Control of the cardiac cycle 

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  • Control of the cardiac cycle
    • The need for coordination
      • The heart is myogenic.
      • Muscles from the atria and the ventricles each have their own natural frequency of coordination.
        • Atria tends to have a higher frequency than the ventricles.
      • The property of the muscle could cause fibrillation (inefficent pumping) if the contractions of the chambers are not synchronised.
    • How the heartbeat starts
      • Near the top of the right atrium and near the vena cave is the SAN.
        • Small patch of tissue that generates electrical activity.
          • SAN initates a wave of excitation at regular intervals. SAN is also known as the pacemaker.
    • Contraction of the atria
      • The wave of excitation spreads over the walls of both atria. Travels along the membrane of the muscle tissue. As the wave of excitation passes, the muscle cells contract - atrial systole.
      • The tissue at the base of the atria cannot conduct the wave of excitation, so the excitation cannot spread to the ventricles.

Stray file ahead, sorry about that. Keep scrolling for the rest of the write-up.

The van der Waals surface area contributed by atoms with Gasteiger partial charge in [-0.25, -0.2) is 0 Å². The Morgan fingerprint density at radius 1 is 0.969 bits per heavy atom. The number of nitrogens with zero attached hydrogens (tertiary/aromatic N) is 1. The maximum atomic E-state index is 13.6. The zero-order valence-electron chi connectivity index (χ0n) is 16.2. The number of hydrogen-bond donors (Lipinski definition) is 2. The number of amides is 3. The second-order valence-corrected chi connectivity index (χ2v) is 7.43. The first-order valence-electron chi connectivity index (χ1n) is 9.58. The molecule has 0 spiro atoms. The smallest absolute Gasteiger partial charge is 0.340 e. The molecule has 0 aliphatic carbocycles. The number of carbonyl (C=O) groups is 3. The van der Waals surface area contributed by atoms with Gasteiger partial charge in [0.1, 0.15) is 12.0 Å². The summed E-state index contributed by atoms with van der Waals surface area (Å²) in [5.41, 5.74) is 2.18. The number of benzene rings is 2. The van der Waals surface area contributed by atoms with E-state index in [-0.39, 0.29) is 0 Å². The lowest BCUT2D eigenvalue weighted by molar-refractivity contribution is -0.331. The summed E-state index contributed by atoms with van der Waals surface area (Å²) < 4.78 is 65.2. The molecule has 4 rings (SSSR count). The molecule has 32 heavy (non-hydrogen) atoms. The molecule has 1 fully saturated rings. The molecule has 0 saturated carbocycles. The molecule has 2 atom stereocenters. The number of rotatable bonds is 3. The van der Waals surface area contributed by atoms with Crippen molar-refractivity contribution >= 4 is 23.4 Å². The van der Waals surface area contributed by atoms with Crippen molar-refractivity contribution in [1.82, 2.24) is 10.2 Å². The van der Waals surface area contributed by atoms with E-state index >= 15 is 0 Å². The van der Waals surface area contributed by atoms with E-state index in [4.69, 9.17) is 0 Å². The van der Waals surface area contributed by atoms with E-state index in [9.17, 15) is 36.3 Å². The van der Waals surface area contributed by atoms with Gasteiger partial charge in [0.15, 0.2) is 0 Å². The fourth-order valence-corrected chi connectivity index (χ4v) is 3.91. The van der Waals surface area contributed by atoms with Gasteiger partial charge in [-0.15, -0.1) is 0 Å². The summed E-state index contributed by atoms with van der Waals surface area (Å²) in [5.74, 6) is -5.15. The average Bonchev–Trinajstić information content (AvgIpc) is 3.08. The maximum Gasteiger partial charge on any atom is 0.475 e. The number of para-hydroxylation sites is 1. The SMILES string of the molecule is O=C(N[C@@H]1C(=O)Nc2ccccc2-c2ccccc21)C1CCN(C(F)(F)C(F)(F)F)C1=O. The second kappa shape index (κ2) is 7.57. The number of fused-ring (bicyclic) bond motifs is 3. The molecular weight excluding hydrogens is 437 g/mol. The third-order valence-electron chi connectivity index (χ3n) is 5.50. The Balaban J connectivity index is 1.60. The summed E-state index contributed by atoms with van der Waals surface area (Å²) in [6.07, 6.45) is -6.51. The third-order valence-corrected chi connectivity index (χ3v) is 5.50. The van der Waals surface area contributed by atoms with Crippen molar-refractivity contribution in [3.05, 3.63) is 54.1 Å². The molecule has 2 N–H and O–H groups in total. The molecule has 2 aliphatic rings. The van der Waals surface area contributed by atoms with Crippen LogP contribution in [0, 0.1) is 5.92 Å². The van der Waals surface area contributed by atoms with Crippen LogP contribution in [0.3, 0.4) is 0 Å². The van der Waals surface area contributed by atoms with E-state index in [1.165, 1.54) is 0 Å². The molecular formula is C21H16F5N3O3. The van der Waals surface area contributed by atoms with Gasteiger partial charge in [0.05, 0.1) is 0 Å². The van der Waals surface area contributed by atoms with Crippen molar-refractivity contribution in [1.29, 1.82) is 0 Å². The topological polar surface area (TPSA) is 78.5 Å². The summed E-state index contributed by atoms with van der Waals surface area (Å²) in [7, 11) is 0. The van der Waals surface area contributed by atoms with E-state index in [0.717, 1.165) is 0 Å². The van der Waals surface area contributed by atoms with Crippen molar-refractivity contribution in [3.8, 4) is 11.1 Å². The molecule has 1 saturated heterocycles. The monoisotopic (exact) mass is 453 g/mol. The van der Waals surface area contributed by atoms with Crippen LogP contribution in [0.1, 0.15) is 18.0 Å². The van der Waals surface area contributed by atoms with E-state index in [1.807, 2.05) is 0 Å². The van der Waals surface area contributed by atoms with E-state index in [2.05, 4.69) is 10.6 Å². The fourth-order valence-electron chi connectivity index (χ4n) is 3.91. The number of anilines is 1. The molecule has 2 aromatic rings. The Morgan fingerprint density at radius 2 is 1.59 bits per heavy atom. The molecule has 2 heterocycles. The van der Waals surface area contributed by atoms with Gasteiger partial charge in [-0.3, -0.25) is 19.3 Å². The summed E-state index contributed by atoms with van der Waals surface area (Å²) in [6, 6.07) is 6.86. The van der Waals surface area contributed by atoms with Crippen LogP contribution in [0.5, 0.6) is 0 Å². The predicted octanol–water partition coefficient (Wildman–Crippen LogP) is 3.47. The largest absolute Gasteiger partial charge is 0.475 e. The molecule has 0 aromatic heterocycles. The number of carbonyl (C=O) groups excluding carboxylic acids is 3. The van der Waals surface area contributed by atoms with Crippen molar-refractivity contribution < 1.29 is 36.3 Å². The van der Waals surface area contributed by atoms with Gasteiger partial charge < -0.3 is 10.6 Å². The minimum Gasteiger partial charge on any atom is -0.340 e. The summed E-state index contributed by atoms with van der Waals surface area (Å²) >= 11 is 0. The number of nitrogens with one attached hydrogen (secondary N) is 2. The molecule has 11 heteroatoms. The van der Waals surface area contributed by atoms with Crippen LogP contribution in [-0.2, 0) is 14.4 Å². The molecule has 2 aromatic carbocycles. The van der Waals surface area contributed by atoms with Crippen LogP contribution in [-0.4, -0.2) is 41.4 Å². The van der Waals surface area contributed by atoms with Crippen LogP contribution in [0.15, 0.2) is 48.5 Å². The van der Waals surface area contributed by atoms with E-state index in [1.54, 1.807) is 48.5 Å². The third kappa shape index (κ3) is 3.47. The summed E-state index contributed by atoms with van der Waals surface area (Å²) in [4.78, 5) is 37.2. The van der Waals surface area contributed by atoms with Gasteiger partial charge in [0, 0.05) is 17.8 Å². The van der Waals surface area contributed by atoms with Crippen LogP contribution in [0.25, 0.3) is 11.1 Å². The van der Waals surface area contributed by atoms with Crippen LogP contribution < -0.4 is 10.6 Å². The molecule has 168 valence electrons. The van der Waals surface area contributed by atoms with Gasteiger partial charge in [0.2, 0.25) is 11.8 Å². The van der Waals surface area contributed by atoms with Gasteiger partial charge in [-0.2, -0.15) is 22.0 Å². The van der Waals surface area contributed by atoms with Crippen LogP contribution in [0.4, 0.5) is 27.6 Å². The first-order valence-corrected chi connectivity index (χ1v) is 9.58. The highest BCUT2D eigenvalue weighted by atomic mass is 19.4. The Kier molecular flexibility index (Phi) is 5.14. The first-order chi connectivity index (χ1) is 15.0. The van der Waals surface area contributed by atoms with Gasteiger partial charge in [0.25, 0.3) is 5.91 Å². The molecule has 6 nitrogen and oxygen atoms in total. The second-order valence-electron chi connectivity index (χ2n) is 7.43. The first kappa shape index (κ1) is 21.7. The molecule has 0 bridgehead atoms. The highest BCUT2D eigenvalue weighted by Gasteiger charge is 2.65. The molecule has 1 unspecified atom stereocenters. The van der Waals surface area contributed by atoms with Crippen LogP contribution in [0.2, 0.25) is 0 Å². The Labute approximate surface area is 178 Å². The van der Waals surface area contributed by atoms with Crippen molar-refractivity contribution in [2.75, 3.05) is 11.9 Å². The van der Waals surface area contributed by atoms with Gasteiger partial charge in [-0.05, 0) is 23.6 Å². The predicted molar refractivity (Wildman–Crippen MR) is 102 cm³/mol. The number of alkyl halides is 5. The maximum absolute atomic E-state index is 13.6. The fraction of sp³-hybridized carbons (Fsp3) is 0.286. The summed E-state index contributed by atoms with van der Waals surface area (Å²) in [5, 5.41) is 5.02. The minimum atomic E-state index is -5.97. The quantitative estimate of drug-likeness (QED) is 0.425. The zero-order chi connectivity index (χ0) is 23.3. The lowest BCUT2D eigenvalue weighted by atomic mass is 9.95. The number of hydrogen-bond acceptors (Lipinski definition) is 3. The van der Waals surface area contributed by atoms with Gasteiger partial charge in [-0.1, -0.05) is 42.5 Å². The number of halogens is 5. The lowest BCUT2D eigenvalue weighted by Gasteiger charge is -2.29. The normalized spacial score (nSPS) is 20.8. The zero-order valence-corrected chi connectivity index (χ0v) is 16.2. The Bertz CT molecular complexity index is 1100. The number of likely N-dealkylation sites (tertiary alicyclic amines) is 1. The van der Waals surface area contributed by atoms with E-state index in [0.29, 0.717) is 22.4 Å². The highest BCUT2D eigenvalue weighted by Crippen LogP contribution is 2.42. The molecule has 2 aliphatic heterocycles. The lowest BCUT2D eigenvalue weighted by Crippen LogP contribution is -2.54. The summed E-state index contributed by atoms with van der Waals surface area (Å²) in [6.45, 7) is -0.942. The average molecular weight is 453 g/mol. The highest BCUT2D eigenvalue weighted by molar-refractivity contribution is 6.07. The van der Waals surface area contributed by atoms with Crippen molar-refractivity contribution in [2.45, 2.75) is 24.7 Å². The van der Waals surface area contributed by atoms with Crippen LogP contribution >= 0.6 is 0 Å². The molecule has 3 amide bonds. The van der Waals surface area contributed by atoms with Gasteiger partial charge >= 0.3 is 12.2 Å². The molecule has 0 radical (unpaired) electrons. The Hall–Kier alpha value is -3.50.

• At the top of the inter-ventricular septum is the AVN.
          • Wave of excitation is delayed in this node.
            • This allows time for the atria to finish contracting and for the blood to flow down into the ventricles before they contract.
    • Contraction of the ventricles
      • After the pause, the wave of excitation is carried away from the AVN and down specialised conducting tissue (purkyne tissue). This runs down the interventricular septum.
        • At the base of the septum, the wave of excitation spreads upwards from the base of the ventricles causing them to contract from the bottum upwards, pushing the blood out of the chamber.
    • Electrocardiograms
      • Monitors the electrical activity of the heart.
        • Attaches sensors to the skin and it picks up some of the electrical excitation created by the heart and converts this to a trace.
        • Used to find out whether the heart is healthy or not.
      • P = excitation of the atria.
      • QRS = excitation of ventricles.
      • T = diastole.
      • If the beat is irregular, this can be because of myocardinal infection or fibrillation.
      • Can also show if the heart is enlarged, or the purkyne system is not functioning properly.


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